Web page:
The lavish pad of the late socialite and philanthropist Carroll Petrie at big-name favorite 834 Fifth Avenue has just hit the market, and it’s asking a very impressive $30 million. The big question is, where will the sale money go when the time comes?
Carroll, who was married to the late retailing giant Milton Petrie, passed away in February, but drama quickly started brewing over her $100 million will. She left $12.5 million to her daughter Andrea Portago, whom she had with her former late husband, Spanish race car driver Alfonso de Portago, but with an odd stipulation based on their contentious relationship. The bulk of her estate was left to her Carroll Petrie Foundation, which supports the Dog Rescue Project of the ASPCA. But this likely isn’t sitting well with Andrea, who already retained estates and trust attorney Harvey E. Corn (he also worked on the cases of Brooke Astor and Huguette Clark). Whatever the legal outcome, the 11-room home will certainly make its new owner feel like NYC royalty.
The two-bedroom, four-bathroom, tenth-floor residence boasts 11.5-foot ceilings, hand carved moldings, historic mantles, and pristine hardwood and marble floors.
An octagonal entry vestibule opens to the grand gallery, which has four symmetrical inset bookcases accented by architectural pediments and marble plaques. In the living room is a wood-burning fireplace and Central Park views. The butler’s pantry and kitchen are adjacent to a breakfast room and terrace. Beyond, there is an entire staff wing. The two private master suites are set on their own. Also included with the sale is a separate maid’s room, wine vault, and storage/laundry room.
834 Fifth Avenue is considered one of the greatest works by legendary architect Rosario Candela. It’s the building where Jets owner Woody Johnson set a record with his $77.5 million co-op sale, and it’s also been home to some very famous residents like Laurance Rockefeller, Tony Award-winning producer Harold Prince, Elizabeth Arden, Laurie Tisch, Eugenie and John Radziwill, and Rupert Murdoch.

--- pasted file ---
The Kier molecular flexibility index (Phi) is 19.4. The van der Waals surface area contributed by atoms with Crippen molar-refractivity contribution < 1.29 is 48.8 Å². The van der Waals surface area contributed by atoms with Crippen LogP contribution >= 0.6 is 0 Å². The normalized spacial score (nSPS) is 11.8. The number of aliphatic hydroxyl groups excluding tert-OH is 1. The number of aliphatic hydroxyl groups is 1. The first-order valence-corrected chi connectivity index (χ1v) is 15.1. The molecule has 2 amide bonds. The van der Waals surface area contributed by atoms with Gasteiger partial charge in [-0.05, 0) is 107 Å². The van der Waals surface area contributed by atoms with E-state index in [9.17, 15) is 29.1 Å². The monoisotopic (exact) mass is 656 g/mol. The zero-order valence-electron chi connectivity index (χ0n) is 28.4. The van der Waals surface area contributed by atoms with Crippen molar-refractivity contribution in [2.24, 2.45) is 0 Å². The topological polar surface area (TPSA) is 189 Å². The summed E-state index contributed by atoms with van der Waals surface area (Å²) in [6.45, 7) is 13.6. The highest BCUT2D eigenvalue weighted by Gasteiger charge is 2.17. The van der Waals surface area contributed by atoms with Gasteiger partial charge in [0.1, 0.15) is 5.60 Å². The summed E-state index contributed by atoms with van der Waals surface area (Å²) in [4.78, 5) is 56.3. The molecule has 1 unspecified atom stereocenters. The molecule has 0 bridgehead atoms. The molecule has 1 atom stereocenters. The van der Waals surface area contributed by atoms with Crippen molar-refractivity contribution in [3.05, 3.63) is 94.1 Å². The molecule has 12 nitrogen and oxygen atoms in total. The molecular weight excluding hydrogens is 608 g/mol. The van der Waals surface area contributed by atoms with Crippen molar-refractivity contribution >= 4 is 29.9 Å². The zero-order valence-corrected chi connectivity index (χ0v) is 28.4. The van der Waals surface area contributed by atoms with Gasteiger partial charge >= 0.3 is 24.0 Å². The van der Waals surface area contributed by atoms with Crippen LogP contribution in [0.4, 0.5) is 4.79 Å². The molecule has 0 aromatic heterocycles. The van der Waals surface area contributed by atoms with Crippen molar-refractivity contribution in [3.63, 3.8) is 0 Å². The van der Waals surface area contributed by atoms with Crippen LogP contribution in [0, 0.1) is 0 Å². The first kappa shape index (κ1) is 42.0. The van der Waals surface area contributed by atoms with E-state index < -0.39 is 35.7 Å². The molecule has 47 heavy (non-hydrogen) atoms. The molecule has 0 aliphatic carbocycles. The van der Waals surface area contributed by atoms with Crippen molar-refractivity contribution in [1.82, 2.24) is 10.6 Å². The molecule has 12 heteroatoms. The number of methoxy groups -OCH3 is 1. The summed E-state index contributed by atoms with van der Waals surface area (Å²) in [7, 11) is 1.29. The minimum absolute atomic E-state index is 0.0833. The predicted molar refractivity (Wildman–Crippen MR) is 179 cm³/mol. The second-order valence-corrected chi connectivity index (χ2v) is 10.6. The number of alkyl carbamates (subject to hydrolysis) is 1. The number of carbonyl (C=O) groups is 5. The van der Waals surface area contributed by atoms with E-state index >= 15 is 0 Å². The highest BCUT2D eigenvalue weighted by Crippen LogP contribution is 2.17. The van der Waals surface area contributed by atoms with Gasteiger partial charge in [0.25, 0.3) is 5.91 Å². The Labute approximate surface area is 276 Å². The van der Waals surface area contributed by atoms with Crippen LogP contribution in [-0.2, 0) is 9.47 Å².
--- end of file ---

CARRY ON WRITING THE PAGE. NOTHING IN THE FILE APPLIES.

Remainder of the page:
When Milton Petrie died in 1994, a large part of his $1 billion fortune went to establish the Carroll and Milton Petrie Foundation. You may recognize their names from the Carroll and Milton Petrie European Sculpture Court at the Met or the fifth-floor cafe at MoMA. They also generously gave to New York-Presbyterian Hospital, Memorial Sloan Kettering Cancer Center, and the Parrish Art Museum. These causes may also be possible benefactors from the apartment sale.
- Woody Johnson’s Co-op Sale Still Sets Record, but Comes In Lower Than Expected at $77.5M
- Estate of Huguette Clark, Famous Reclusive Heiress, Loses $95M Suit Against Beth Israel
- Bunny Mellon’s Incredible Upper East Side Mansion Finds a Buyer for $41M
Photos via Sotheby’s International Realty